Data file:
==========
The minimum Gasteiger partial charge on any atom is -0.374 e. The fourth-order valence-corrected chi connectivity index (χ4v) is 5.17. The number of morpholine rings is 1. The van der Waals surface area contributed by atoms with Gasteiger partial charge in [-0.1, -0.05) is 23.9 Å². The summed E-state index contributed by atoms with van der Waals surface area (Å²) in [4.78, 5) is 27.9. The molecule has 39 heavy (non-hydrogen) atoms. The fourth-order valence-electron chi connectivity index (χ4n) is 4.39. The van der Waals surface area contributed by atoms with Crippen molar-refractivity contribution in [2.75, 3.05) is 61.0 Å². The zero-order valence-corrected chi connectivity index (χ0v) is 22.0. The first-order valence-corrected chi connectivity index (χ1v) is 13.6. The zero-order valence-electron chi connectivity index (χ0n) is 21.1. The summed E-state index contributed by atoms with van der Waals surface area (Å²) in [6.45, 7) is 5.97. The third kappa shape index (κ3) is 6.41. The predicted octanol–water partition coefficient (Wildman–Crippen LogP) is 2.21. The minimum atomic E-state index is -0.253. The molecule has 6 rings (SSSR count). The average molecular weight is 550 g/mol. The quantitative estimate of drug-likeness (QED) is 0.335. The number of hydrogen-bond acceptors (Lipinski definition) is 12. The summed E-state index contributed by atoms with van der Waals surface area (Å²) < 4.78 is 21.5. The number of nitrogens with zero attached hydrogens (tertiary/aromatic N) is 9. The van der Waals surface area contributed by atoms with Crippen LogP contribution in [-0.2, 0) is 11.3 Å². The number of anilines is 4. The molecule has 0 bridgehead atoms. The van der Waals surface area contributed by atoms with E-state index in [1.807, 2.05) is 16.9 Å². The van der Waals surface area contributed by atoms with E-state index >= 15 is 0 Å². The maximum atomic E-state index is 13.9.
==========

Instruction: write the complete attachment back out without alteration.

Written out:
The minimum Gasteiger partial charge on any atom is -0.374 e. The fourth-order valence-corrected chi connectivity index (χ4v) is 5.17. The number of morpholine rings is 1. The van der Waals surface area contributed by atoms with Gasteiger partial charge in [-0.1, -0.05) is 23.9 Å². The summed E-state index contributed by atoms with van der Waals surface area (Å²) in [4.78, 5) is 27.9. The molecule has 39 heavy (non-hydrogen) atoms. The fourth-order valence-electron chi connectivity index (χ4n) is 4.39. The van der Waals surface area contributed by atoms with Crippen molar-refractivity contribution in [2.75, 3.05) is 61.0 Å². The zero-order valence-corrected chi connectivity index (χ0v) is 22.0. The first-order valence-corrected chi connectivity index (χ1v) is 13.6. The zero-order valence-electron chi connectivity index (χ0n) is 21.1. The summed E-state index contributed by atoms with van der Waals surface area (Å²) in [6.45, 7) is 5.97. The third kappa shape index (κ3) is 6.41. The predicted octanol–water partition coefficient (Wildman–Crippen LogP) is 2.21. The minimum atomic E-state index is -0.253. The molecule has 6 rings (SSSR count). The average molecular weight is 550 g/mol. The quantitative estimate of drug-likeness (QED) is 0.335. The number of hydrogen-bond acceptors (Lipinski definition) is 12. The summed E-state index contributed by atoms with van der Waals surface area (Å²) < 4.78 is 21.5. The number of nitrogens with zero attached hydrogens (tertiary/aromatic N) is 9. The van der Waals surface area contributed by atoms with Crippen LogP contribution in [-0.2, 0) is 11.3 Å². The number of anilines is 4. The molecule has 0 bridgehead atoms. The van der Waals surface area contributed by atoms with E-state index in [1.807, 2.05) is 16.9 Å². The van der Waals surface area contributed by atoms with E-state index >= 15 is 0 Å². The maximum atomic E-state index is 13.9.